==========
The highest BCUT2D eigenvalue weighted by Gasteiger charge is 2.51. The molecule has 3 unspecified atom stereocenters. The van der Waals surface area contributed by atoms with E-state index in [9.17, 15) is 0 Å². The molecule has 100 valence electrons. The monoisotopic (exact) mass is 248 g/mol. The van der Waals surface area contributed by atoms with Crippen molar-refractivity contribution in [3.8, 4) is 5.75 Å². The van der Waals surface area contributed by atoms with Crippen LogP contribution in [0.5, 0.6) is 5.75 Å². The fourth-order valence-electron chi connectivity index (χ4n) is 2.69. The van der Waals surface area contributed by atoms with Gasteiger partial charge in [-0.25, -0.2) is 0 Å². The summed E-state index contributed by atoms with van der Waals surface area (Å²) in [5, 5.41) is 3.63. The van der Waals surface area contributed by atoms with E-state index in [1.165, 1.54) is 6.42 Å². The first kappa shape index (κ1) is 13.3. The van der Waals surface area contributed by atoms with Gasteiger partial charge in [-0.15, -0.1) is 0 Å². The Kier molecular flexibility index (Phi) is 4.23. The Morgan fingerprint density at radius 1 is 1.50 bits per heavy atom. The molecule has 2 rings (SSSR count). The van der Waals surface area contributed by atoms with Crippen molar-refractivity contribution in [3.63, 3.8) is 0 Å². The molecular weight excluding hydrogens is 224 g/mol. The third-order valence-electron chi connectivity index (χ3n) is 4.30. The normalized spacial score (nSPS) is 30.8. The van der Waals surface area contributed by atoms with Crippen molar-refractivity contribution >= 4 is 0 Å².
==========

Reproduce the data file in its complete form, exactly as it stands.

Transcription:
The highest BCUT2D eigenvalue weighted by Gasteiger charge is 2.51. The molecule has 3 unspecified atom stereocenters. The van der Waals surface area contributed by atoms with E-state index in [9.17, 15) is 0 Å². The molecule has 100 valence electrons. The monoisotopic (exact) mass is 248 g/mol. The van der Waals surface area contributed by atoms with Crippen molar-refractivity contribution in [3.8, 4) is 5.75 Å². The van der Waals surface area contributed by atoms with Crippen LogP contribution in [0.5, 0.6) is 5.75 Å². The fourth-order valence-electron chi connectivity index (χ4n) is 2.69. The van der Waals surface area contributed by atoms with Gasteiger partial charge in [-0.25, -0.2) is 0 Å². The summed E-state index contributed by atoms with van der Waals surface area (Å²) in [5, 5.41) is 3.63. The van der Waals surface area contributed by atoms with E-state index in [1.165, 1.54) is 6.42 Å². The first kappa shape index (κ1) is 13.3. The van der Waals surface area contributed by atoms with Gasteiger partial charge in [-0.15, -0.1) is 0 Å². The Kier molecular flexibility index (Phi) is 4.23. The Morgan fingerprint density at radius 1 is 1.50 bits per heavy atom. The molecule has 2 rings (SSSR count). The van der Waals surface area contributed by atoms with Crippen molar-refractivity contribution in [3.63, 3.8) is 0 Å². The molecular weight excluding hydrogens is 224 g/mol. The third-order valence-electron chi connectivity index (χ3n) is 4.30. The normalized spacial score (nSPS) is 30.8. The van der Waals surface area contributed by atoms with Crippen molar-refractivity contribution >= 4 is 0 Å².